Facebook Vice President David Marcus is the face of the company's Libra digital currency, but the original driving force was a 26-year-old female engineer named Morgan Beller.Technologyread more
After a year of flooding, Midwest farmers face a stifling heat wave that's spreading across the U.S.Agricultureread more
There is no end in sight to the Boeing 737 Max grounding after two fatal crashes, prompting airlines to rethink their growth plans.Airlinesread more
A quarter of the S&P 500 companies report earnings next week, and that could buffet the market as investors await the July Fed meeting.Market Insiderread more
Iran's Revolutionary Guard claims a British tanker it still holds, Stena Impero, failed to follow international maritime rules.World Newsread more
Moving lots of data to a public cloud over the internet can take months or years. CNBC got an inside look at how AWS transfers data to the cloud for its clients.Technologyread more
The president also said he "offered to personally vouch" for Rocky's bail. Sweden, however, does not have a bail system.Politicsread more
CoinShares Chief Strategy Officer Meltem Demirors discusses Facebook's Libra project and its impact on the cryptocurrency market after testifying to the House Financial...Fast Moneyread more
Some 40% of Americans would struggle to come up with even $400 to pay for an emergency expense. Just how are so many Americans so short on cash? Blame debt.Personal Financeread more
Amazon hires Trump-allied lobbyist Jeff Miller as battle for Pentagon contract heats up.Politicsread more
In a series of tweets, the president addressed an unusual controversy stemming from a speech delivered Thursday by New York Fed President John Williams.Marketsread more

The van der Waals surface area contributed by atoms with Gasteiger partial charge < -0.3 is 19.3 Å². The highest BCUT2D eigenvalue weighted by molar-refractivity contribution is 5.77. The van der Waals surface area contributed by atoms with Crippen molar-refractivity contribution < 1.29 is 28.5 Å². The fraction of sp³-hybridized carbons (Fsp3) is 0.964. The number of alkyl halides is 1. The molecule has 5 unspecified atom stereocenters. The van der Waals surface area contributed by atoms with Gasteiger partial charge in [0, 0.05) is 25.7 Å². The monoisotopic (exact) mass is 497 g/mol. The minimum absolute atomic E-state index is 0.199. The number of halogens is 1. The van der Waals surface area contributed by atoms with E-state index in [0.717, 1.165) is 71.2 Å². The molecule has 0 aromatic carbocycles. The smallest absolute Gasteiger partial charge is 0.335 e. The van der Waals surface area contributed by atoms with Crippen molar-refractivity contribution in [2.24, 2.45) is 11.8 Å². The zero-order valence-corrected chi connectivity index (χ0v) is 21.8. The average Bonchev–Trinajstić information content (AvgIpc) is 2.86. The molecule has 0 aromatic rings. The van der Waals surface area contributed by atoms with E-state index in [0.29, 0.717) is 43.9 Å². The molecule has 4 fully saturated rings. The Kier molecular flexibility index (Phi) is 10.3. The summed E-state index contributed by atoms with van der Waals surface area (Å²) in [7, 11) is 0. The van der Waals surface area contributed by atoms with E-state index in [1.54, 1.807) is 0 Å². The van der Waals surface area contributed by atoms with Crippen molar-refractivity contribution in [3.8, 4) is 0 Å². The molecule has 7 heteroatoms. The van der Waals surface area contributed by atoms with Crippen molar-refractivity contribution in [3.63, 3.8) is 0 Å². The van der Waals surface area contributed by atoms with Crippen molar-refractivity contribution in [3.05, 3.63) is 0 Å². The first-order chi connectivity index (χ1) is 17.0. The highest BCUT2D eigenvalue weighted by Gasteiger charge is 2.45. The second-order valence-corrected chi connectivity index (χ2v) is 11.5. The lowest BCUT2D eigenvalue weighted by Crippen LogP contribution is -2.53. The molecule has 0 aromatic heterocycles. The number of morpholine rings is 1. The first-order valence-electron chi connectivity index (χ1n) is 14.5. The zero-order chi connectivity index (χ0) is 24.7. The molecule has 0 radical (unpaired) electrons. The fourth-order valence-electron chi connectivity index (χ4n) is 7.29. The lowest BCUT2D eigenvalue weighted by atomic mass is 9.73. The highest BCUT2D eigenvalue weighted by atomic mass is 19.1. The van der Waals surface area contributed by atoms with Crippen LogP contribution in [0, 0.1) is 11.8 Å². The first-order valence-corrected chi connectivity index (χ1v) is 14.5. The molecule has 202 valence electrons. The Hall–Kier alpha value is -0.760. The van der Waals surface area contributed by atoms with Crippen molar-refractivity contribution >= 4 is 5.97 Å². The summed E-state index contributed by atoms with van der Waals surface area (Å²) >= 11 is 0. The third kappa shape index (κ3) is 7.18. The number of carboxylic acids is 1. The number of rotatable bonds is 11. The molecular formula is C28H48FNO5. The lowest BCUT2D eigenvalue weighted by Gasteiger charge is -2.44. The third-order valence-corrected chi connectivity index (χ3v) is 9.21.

President Donald Trump said the 25% tariffs currently imposed on $250 billion in Chinese goods will not be reduced, after he met with President Xi Jinping at the G-20 summit in Japan and agreed to hold off on raising levies.
Trump agreed to restart trade negotiations, which collapsed in early May, and let Chinese tech giant Huawei buy products from U.S. companies so long as it does not post a threat to national security.
The president said he agreed to let Huawei buy U.S. products "at the request of our high tech companies."
Trump also said Xi agreed to increase purchases of American agriculture goods during the negotiations. He added that he was in no hurry to reach a deal.
The truce reached in Osaka on Saturday between the U.S. and China was largely expected by Wall Street. Whether or not a deal can be reached, however, is another question.
The Eurasia Group has forecast only a 45% chance that Beijing and Washington reach a deal by the end of the year. The issue of intellectual property protection remains a major sticking point between the two sides.
Goldman Sachs has said its base case remains a 10% tariff on the remaining $300 billion worth of Chinese exports to the U.S., which is lower than the 25% rate proposed the United States Trade Representative.
More than 600 U.S. companies, including Target and Walmart, had urged Trump not to impose additional tariffs, warning that such a move could cost 2 million American jobs.